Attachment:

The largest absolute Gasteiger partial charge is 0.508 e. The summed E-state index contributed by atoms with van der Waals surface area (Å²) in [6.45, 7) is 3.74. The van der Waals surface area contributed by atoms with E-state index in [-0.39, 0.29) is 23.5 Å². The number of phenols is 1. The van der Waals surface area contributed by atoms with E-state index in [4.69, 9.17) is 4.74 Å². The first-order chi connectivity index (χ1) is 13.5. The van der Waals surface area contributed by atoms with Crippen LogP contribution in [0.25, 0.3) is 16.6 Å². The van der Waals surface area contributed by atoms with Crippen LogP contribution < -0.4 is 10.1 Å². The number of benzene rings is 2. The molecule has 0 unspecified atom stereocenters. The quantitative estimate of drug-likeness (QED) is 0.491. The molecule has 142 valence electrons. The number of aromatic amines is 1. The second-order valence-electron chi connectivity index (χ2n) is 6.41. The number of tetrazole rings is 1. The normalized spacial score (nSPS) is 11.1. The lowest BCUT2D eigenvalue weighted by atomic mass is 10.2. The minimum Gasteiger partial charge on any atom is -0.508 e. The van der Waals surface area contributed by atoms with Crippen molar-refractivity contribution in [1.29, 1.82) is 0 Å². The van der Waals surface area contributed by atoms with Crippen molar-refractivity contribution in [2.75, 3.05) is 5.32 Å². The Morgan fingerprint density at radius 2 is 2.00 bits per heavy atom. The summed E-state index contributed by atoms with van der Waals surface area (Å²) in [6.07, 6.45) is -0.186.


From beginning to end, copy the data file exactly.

The largest absolute Gasteiger partial charge is 0.508 e. The summed E-state index contributed by atoms with van der Waals surface area (Å²) in [6.45, 7) is 3.74. The van der Waals surface area contributed by atoms with E-state index in [-0.39, 0.29) is 23.5 Å². The number of phenols is 1. The van der Waals surface area contributed by atoms with E-state index in [4.69, 9.17) is 4.74 Å². The first-order chi connectivity index (χ1) is 13.5. The van der Waals surface area contributed by atoms with Crippen LogP contribution in [0.25, 0.3) is 16.6 Å². The van der Waals surface area contributed by atoms with Crippen LogP contribution < -0.4 is 10.1 Å². The number of benzene rings is 2. The molecule has 0 unspecified atom stereocenters. The quantitative estimate of drug-likeness (QED) is 0.491. The molecule has 142 valence electrons. The number of aromatic amines is 1. The second-order valence-electron chi connectivity index (χ2n) is 6.41. The number of tetrazole rings is 1. The normalized spacial score (nSPS) is 11.1. The lowest BCUT2D eigenvalue weighted by atomic mass is 10.2. The minimum Gasteiger partial charge on any atom is -0.508 e. The van der Waals surface area contributed by atoms with Crippen molar-refractivity contribution in [1.29, 1.82) is 0 Å². The van der Waals surface area contributed by atoms with Crippen molar-refractivity contribution in [2.75, 3.05) is 5.32 Å². The Morgan fingerprint density at radius 2 is 2.00 bits per heavy atom. The summed E-state index contributed by atoms with van der Waals surface area (Å²) in [6.07, 6.45) is -0.186.